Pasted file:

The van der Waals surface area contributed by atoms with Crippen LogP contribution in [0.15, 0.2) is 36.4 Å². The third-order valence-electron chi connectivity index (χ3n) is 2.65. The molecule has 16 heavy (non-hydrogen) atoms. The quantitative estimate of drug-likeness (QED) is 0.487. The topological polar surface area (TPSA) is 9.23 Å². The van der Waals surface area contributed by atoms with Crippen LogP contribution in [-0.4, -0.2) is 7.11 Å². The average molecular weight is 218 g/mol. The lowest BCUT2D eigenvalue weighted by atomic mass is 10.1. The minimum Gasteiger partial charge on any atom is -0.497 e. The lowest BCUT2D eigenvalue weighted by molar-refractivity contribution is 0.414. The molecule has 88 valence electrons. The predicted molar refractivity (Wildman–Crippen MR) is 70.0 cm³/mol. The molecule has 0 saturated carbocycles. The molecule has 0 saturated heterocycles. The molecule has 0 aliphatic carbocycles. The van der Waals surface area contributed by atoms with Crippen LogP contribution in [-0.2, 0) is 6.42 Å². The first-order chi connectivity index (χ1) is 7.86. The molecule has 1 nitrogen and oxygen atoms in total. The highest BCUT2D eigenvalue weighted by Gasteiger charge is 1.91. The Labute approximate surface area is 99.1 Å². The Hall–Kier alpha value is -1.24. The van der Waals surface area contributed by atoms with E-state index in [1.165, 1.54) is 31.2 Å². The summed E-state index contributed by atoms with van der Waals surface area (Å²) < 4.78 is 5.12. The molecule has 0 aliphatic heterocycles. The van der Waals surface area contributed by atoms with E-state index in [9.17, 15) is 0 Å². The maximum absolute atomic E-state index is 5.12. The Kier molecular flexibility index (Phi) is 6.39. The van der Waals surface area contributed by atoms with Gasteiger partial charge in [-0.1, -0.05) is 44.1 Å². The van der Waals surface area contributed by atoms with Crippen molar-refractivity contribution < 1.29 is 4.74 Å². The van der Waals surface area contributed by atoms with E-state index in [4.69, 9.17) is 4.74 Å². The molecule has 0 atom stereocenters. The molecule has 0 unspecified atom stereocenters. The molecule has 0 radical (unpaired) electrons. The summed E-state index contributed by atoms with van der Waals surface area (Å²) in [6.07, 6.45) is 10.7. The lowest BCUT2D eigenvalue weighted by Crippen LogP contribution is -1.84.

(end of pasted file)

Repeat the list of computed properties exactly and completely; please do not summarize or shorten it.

The van der Waals surface area contributed by atoms with Crippen LogP contribution in [0.15, 0.2) is 36.4 Å². The third-order valence-electron chi connectivity index (χ3n) is 2.65. The molecule has 16 heavy (non-hydrogen) atoms. The quantitative estimate of drug-likeness (QED) is 0.487. The topological polar surface area (TPSA) is 9.23 Å². The van der Waals surface area contributed by atoms with Crippen LogP contribution in [-0.4, -0.2) is 7.11 Å². The average molecular weight is 218 g/mol. The lowest BCUT2D eigenvalue weighted by atomic mass is 10.1. The minimum Gasteiger partial charge on any atom is -0.497 e. The lowest BCUT2D eigenvalue weighted by molar-refractivity contribution is 0.414. The molecule has 88 valence electrons. The predicted molar refractivity (Wildman–Crippen MR) is 70.0 cm³/mol. The molecule has 0 saturated carbocycles. The molecule has 0 saturated heterocycles. The molecule has 0 aliphatic carbocycles. The van der Waals surface area contributed by atoms with Crippen LogP contribution in [-0.2, 0) is 6.42 Å². The first-order chi connectivity index (χ1) is 7.86. The molecule has 1 nitrogen and oxygen atoms in total. The highest BCUT2D eigenvalue weighted by Gasteiger charge is 1.91. The Labute approximate surface area is 99.1 Å². The Hall–Kier alpha value is -1.24. The van der Waals surface area contributed by atoms with E-state index in [1.165, 1.54) is 31.2 Å². The summed E-state index contributed by atoms with van der Waals surface area (Å²) < 4.78 is 5.12. The molecule has 0 aliphatic heterocycles. The van der Waals surface area contributed by atoms with E-state index in [9.17, 15) is 0 Å². The maximum absolute atomic E-state index is 5.12. The Kier molecular flexibility index (Phi) is 6.39. The van der Waals surface area contributed by atoms with Gasteiger partial charge in [-0.1, -0.05) is 44.1 Å². The van der Waals surface area contributed by atoms with Crippen molar-refractivity contribution < 1.29 is 4.74 Å². The van der Waals surface area contributed by atoms with E-state index in [4.69, 9.17) is 4.74 Å². The molecule has 0 atom stereocenters. The molecule has 0 unspecified atom stereocenters. The molecule has 0 radical (unpaired) electrons. The summed E-state index contributed by atoms with van der Waals surface area (Å²) in [6.07, 6.45) is 10.7. The lowest BCUT2D eigenvalue weighted by Crippen LogP contribution is -1.84.